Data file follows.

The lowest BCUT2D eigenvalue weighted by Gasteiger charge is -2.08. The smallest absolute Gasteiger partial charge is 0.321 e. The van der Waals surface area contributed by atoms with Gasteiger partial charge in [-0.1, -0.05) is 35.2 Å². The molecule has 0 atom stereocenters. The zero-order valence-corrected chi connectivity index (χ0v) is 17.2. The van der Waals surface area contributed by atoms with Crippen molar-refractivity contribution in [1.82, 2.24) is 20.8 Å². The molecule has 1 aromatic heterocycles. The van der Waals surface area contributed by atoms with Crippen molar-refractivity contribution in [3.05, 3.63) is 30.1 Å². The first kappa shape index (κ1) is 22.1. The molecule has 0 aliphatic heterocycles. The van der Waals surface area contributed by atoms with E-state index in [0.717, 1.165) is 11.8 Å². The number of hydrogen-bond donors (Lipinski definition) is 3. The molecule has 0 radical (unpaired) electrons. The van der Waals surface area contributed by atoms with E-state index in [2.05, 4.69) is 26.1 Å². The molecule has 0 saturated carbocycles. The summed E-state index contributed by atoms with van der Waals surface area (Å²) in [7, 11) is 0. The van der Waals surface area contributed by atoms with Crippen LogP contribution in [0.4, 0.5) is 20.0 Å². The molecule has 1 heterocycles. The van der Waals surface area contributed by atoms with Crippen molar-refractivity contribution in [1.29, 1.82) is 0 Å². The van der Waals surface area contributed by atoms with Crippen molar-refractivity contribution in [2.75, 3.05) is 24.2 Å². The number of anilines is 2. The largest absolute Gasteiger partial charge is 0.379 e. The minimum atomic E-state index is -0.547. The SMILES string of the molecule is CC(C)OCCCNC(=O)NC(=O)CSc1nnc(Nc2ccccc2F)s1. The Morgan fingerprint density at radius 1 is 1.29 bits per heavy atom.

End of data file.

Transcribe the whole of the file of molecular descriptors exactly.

The lowest BCUT2D eigenvalue weighted by Gasteiger charge is -2.08. The smallest absolute Gasteiger partial charge is 0.321 e. The van der Waals surface area contributed by atoms with Gasteiger partial charge in [-0.1, -0.05) is 35.2 Å². The molecule has 0 atom stereocenters. The zero-order valence-corrected chi connectivity index (χ0v) is 17.2. The van der Waals surface area contributed by atoms with Crippen molar-refractivity contribution in [1.82, 2.24) is 20.8 Å². The molecule has 1 aromatic heterocycles. The van der Waals surface area contributed by atoms with Crippen molar-refractivity contribution in [3.05, 3.63) is 30.1 Å². The first kappa shape index (κ1) is 22.1. The molecule has 0 aliphatic heterocycles. The van der Waals surface area contributed by atoms with E-state index in [0.717, 1.165) is 11.8 Å². The number of hydrogen-bond donors (Lipinski definition) is 3. The molecule has 0 radical (unpaired) electrons. The van der Waals surface area contributed by atoms with E-state index in [2.05, 4.69) is 26.1 Å². The molecule has 0 saturated carbocycles. The summed E-state index contributed by atoms with van der Waals surface area (Å²) in [7, 11) is 0. The van der Waals surface area contributed by atoms with Crippen LogP contribution in [0.4, 0.5) is 20.0 Å². The molecule has 1 heterocycles. The van der Waals surface area contributed by atoms with Crippen molar-refractivity contribution in [1.29, 1.82) is 0 Å². The van der Waals surface area contributed by atoms with Crippen molar-refractivity contribution in [2.75, 3.05) is 24.2 Å². The number of anilines is 2. The largest absolute Gasteiger partial charge is 0.379 e. The minimum atomic E-state index is -0.547. The SMILES string of the molecule is CC(C)OCCCNC(=O)NC(=O)CSc1nnc(Nc2ccccc2F)s1. The Morgan fingerprint density at radius 1 is 1.29 bits per heavy atom.